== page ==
Along with this requirement, two types of commercial practices related to consumer reviews are added to the “blacklist” (Schedule 1 of the Commercial Practices Act) listing certain types of commercial practices that are still prohibited. Therefore, from May 28, 2022, it will (still) be considered misleading if reviews of products and services are marked as consumer reviews if due process and procedures to ensure the authenticity of these n have not been respected. In addition, the act of submitting or obtaining fake reviews is added to the blacklist, along with activities that falsely portray or manipulate consumer reviews, such as posting only positive reviews and removing reviews. negative reviews.
Disclosure of the status of sellers as traders or non-traders
From 28 May 2022, online marketplace providers must inform consumers whether third parties offering products or services on the online marketplace are merchants or non-merchants (i.e. say private sellers). Compliance with the requirement is the responsibility of the online marketplace provider who must obtain merchant status declarations provided by each third party using its online marketplace to offer products or services.
Online marketplace providers must not mislead consumers about this information or present it in an unclear, incomprehensible or ambiguous manner.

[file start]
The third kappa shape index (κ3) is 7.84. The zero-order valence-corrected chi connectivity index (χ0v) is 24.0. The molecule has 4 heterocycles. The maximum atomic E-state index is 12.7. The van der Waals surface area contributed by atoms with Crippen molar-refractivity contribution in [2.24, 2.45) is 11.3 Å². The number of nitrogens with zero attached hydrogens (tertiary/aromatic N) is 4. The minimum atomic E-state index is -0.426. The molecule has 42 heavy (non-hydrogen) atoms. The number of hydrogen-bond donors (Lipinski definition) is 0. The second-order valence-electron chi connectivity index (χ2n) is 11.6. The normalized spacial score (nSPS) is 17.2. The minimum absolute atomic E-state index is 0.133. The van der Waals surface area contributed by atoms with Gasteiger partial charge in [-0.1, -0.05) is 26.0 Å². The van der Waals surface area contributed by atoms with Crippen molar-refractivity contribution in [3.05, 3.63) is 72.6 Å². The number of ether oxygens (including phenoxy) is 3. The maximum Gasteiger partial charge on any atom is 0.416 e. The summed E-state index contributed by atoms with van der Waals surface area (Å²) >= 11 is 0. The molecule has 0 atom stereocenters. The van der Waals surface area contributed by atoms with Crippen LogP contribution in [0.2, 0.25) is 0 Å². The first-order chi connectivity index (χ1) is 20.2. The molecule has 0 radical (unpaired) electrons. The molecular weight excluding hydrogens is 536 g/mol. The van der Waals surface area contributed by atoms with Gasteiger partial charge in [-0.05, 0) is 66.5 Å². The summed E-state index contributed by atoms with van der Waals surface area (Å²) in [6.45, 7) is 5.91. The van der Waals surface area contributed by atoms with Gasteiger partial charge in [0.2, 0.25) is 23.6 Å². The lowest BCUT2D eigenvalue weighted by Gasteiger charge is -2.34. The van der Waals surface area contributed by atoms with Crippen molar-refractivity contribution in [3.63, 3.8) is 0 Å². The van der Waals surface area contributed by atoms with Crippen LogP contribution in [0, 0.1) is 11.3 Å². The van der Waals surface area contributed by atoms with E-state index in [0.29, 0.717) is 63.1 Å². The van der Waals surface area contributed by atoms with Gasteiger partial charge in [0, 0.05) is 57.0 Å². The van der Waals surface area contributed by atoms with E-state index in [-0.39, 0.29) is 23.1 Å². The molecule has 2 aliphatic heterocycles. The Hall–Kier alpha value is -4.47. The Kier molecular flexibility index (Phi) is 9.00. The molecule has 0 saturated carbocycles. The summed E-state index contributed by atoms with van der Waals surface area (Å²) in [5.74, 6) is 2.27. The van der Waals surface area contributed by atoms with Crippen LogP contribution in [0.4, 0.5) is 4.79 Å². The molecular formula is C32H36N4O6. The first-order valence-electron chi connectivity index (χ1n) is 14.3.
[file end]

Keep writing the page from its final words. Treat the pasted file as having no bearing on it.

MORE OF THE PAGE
Increase in the level of fines
The importance of complying with the Trade Practices Act and the new stricter requirements mentioned above is underlined by the fact that the level of fines in general for breaches of the law have recently been changed to justify higher fines .
The level of fines is calculated according to the seriousness of the infringement and the merchant’s turnover on the basis of fixed tariffs. For example, a company whose annual (global) turnover does not exceed DKK 5 million can expect fines in the range of DKK 40,000 to 80,000, while a company whose turnover is between 50 and 100 million DKK can be fined in the order from 400,000 DKK to 1 million DKK. The level of fines can be increased (or decreased) depending on the magnitude of the violation and the expected gain from the illegal marketing activity.
Alongside the new online marketing rules which will come into force on 28 May 2022, additional rules on fines will also come into force, under which breaches that could harm the collective interests of consumers in at least two EU member states in addition to Denmark can be punished with fines of up to 4% of the company’s annual turnover. If no information is available on the turnover, the fines in this type of cases can be up to 4 million euros.
With the implementation of the new transparency requirements and the recently changed level of fines, the requirements for online marketing are significantly increased. The requirements are of particular importance to providers of online marketplaces, but all merchants providing products and services online should familiarize themselves with the new rules and inform the online marketplaces, on which they have a presence. , their status as traders.